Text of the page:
“Your mission, should you choose to accept it*, is to go out and look for holes in blood vessels. You will know there is a hole because you will come into contact with collagen – that is sure-fire evidence of a hole. When you find the hole you will go into activate mode. You will change from smooth pebble shape to crazy octopus-with-lots-of-legs shape and you will stick onto the collagen with your sticky tentacles. You will immediately summon your platelet colleagues by making thromboxane and ADP. They will come and stick to you to help staunch the flow. If you detect thromboxane or ADP made by your fellow platelets you will go into activation mode at once and join your brave colleages until the hole is repaired. Good luck, and remember it is your mission to Save The Human Race”
Thromboxane is made from the cell membrane phospholipids of platelets, from a very unsaturated fat called arachadonic acid. The enzyme which makes thromboxane from arachadonic acid is called cyclo-oxygenase. The reason why the ambulance crew asked Toby to chew two aspirins is because this drug very effectively inhibits cyclooxygenase enzyme and prevents platelet activation by preventing thromboxane production. He was given clopidogrel when he arrived in ED. This prevents platelets from responding to ADP released from their colleagues by blocking the ADP receptor.
So the problem was that the atheromatous plaque, or fatty lump in his coronary artery had ruptured. This activated the platelet drones which were zooming by. Collagen is found in the wall of blood vessels, but is covered by endothelial cells, the cells lining blood vessels. When the plaque ruptures, as well as a soup of cholesterol and macrophages, there is a lot of collagen. The platelets go crazy – a feeding frenzy fuelled by massive release of thromboxane and ADP. Before long the whole coronary artery is full of activated platelets. If this happens in a large coronary artery the result is a STEMI: full thickness cardiac damage. Toby was lucky, his clot only caused partial thickness damage, but was still very painful and will mean that his heart will not work quite as well as it did.
Why are trans-fats worse than ordinary saturated fats? I don’t think there is a definite cause known, but it may be simply that once the straight trans- fat is incorporated into cell membranes it is more difficult for the normal metabolic process to add further cis- double bonds and elongate the lipid chain into a bent and more liquid form. This means that cells need even less cholesterol to make their membranes stiffer, and LDL cholesterol is even more redundant and superfluous to requirements.
We have understood about unstable atheromatous plaques only relatively recently. A really important contribution to our understanding was made by Michael Davies who died in 2003. There is a short and very understandable youtube video showing him dissecting a coronary artery from a patient who died from a STEMI.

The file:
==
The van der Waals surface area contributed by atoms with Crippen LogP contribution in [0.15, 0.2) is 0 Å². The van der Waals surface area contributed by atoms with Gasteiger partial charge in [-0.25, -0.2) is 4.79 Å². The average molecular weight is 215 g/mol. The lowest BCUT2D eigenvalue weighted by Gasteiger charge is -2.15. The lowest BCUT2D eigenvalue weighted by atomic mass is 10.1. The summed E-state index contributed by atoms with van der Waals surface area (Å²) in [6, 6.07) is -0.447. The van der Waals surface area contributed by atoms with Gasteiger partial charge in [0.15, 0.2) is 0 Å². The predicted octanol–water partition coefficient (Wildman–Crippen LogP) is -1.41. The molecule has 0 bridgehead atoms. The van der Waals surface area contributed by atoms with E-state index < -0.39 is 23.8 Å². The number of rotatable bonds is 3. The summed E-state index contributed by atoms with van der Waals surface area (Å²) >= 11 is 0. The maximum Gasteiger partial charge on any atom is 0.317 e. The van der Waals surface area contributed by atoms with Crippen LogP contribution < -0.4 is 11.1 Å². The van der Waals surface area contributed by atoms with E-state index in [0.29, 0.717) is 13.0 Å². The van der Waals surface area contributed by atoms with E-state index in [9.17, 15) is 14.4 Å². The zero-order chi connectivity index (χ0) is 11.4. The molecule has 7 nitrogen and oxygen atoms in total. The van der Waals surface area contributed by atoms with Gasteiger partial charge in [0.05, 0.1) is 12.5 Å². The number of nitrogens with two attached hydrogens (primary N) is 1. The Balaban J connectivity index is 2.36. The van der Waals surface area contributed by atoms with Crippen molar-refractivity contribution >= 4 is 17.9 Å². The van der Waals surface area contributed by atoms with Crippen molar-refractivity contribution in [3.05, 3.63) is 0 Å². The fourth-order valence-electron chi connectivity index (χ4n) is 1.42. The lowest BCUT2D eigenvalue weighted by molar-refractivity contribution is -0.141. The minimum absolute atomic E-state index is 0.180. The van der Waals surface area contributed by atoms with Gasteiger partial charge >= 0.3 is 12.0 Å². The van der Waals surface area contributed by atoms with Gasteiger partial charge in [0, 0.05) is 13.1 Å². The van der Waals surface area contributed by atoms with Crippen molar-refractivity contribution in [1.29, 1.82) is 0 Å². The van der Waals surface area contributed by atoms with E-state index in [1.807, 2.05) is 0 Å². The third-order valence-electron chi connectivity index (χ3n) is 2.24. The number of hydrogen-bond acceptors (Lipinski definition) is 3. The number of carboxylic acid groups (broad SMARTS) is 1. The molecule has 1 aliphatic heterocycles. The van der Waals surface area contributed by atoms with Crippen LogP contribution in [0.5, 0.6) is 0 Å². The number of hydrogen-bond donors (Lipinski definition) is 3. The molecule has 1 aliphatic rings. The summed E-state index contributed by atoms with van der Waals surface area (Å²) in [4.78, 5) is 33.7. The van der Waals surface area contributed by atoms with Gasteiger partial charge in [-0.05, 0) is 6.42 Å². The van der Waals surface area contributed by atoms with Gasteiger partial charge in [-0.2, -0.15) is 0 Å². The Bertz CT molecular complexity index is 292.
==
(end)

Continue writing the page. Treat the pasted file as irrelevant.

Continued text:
The clot in the coronary artery in the video is made of white thrombus – basically activated platelets sticking together, with a mission to save lives but causing death. Drones can be problematic. Michael Davies discovered why about 15% of people in the US and UK die. He has not even got a Wikipaedia page and there are no photos of him on Google images– can someone sort this?
I mentioned that fish is good to prevent heart disease. The Japanese eat lots of it. I have started to eat more fish. Fish oil has an extra double bond near the end of the lipid chain – 3 bonds from the end – omega 3. (Omega is the letter at the end of the Greek alphabet, so if we are counting bonds from the end of the lipid chain the omega notation is used). Now if we eat fish, the lipid chains in our membranes have an extra cis- double bond near the end. When our platelets use these lipids to make thromboxane, a slightly defective form is produced with the extra double bond. This is known as TXA3 rather than the normal TXA2. TXA3 does not work as well as TXA2 and platelets cannot stick together so fast. This is a good thing if you have a ruptured atheromatous plaque in your coronary artery.
Now the food link – dodgy lasagne. Horses do not have a rumen. They eat and digest vegetable matter in a different way from ruminants like cows and sheep. They first take out the goodness they can in a normal stomach, then ferment the residue in a huge caecum, which breaks down the cellulose into simpler, digestible molecules. They are known as hindgut fermenters. This means that the vegetable lipids are absorbed in the stomach and stay unsaturated and horse meat contains fat which is much healthier than cow or sheep fat. Ironically (given the recent scandal about horsemeat in lasagne), horsemeat is therefore better for us than beef.
*They don’t really have a choice.